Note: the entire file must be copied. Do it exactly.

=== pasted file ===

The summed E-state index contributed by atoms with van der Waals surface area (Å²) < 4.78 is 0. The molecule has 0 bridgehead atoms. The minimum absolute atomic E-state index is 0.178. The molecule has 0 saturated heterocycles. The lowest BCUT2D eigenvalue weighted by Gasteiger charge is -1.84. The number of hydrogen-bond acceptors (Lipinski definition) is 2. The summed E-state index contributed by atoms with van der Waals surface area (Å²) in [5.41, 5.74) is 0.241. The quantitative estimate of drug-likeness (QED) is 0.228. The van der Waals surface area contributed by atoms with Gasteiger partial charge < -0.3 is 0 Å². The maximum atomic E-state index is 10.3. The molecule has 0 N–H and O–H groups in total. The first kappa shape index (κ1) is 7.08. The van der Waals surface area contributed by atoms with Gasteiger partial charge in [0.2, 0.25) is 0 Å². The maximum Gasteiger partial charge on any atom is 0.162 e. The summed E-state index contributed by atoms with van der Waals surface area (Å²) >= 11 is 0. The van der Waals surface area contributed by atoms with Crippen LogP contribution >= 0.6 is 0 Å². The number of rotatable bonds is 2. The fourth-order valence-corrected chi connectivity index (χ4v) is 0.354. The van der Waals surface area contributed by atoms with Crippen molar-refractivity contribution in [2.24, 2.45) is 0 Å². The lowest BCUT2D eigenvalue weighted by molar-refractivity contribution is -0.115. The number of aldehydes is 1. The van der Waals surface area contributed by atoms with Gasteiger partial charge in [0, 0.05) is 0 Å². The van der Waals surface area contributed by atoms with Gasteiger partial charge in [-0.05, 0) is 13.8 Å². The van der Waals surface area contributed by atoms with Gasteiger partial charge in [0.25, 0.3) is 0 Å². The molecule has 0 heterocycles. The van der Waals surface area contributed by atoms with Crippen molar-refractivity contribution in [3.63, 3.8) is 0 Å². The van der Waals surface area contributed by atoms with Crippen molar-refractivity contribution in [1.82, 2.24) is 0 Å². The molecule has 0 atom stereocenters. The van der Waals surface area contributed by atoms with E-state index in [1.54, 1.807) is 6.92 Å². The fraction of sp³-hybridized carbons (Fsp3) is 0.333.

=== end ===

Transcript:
The summed E-state index contributed by atoms with van der Waals surface area (Å²) < 4.78 is 0. The molecule has 0 bridgehead atoms. The minimum absolute atomic E-state index is 0.178. The molecule has 0 saturated heterocycles. The lowest BCUT2D eigenvalue weighted by Gasteiger charge is -1.84. The number of hydrogen-bond acceptors (Lipinski definition) is 2. The summed E-state index contributed by atoms with van der Waals surface area (Å²) in [5.41, 5.74) is 0.241. The quantitative estimate of drug-likeness (QED) is 0.228. The van der Waals surface area contributed by atoms with Gasteiger partial charge < -0.3 is 0 Å². The maximum atomic E-state index is 10.3. The molecule has 0 N–H and O–H groups in total. The first kappa shape index (κ1) is 7.08. The van der Waals surface area contributed by atoms with Gasteiger partial charge in [0.2, 0.25) is 0 Å². The maximum Gasteiger partial charge on any atom is 0.162 e. The summed E-state index contributed by atoms with van der Waals surface area (Å²) >= 11 is 0. The van der Waals surface area contributed by atoms with Crippen LogP contribution >= 0.6 is 0 Å². The number of rotatable bonds is 2. The fourth-order valence-corrected chi connectivity index (χ4v) is 0.354. The van der Waals surface area contributed by atoms with Crippen molar-refractivity contribution in [2.24, 2.45) is 0 Å². The lowest BCUT2D eigenvalue weighted by molar-refractivity contribution is -0.115. The number of aldehydes is 1. The van der Waals surface area contributed by atoms with Gasteiger partial charge in [0, 0.05) is 0 Å². The van der Waals surface area contributed by atoms with Gasteiger partial charge in [-0.05, 0) is 13.8 Å². The van der Waals surface area contributed by atoms with Gasteiger partial charge in [0.25, 0.3) is 0 Å². The molecule has 0 heterocycles. The van der Waals surface area contributed by atoms with Crippen molar-refractivity contribution in [3.63, 3.8) is 0 Å². The van der Waals surface area contributed by atoms with Crippen molar-refractivity contribution in [1.82, 2.24) is 0 Å². The molecule has 0 atom stereocenters. The van der Waals surface area contributed by atoms with E-state index in [1.54, 1.807) is 6.92 Å². The fraction of sp³-hybridized carbons (Fsp3) is 0.333.